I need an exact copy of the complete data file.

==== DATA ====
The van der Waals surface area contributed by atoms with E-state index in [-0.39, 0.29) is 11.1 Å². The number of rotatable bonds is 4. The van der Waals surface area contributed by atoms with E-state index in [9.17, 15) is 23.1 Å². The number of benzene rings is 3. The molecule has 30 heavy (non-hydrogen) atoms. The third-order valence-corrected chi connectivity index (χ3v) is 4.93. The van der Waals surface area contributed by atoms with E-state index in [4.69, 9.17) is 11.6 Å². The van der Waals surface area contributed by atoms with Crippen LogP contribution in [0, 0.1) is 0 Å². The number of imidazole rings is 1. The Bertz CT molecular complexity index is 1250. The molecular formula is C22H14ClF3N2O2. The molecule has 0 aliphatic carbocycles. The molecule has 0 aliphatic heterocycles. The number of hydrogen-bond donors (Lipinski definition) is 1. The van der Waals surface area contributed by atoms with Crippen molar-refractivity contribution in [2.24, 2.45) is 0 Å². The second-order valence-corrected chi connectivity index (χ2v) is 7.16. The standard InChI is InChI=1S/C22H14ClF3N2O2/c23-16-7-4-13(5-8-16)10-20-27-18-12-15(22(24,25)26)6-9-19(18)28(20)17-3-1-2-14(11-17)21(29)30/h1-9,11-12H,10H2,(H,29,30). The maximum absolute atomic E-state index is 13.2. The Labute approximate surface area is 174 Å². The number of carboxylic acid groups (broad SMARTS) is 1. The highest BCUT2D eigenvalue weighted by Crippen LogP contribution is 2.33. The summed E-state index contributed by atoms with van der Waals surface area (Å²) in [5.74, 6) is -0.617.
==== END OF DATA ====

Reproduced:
The van der Waals surface area contributed by atoms with E-state index in [-0.39, 0.29) is 11.1 Å². The number of rotatable bonds is 4. The van der Waals surface area contributed by atoms with E-state index in [9.17, 15) is 23.1 Å². The number of benzene rings is 3. The molecule has 30 heavy (non-hydrogen) atoms. The third-order valence-corrected chi connectivity index (χ3v) is 4.93. The van der Waals surface area contributed by atoms with E-state index in [4.69, 9.17) is 11.6 Å². The van der Waals surface area contributed by atoms with Crippen LogP contribution in [0, 0.1) is 0 Å². The number of imidazole rings is 1. The Bertz CT molecular complexity index is 1250. The molecular formula is C22H14ClF3N2O2. The molecule has 0 aliphatic carbocycles. The molecule has 0 aliphatic heterocycles. The number of hydrogen-bond donors (Lipinski definition) is 1. The van der Waals surface area contributed by atoms with Crippen molar-refractivity contribution in [2.24, 2.45) is 0 Å². The second-order valence-corrected chi connectivity index (χ2v) is 7.16. The standard InChI is InChI=1S/C22H14ClF3N2O2/c23-16-7-4-13(5-8-16)10-20-27-18-12-15(22(24,25)26)6-9-19(18)28(20)17-3-1-2-14(11-17)21(29)30/h1-9,11-12H,10H2,(H,29,30). The maximum absolute atomic E-state index is 13.2. The Labute approximate surface area is 174 Å². The number of carboxylic acid groups (broad SMARTS) is 1. The highest BCUT2D eigenvalue weighted by Crippen LogP contribution is 2.33. The summed E-state index contributed by atoms with van der Waals surface area (Å²) in [5.74, 6) is -0.617.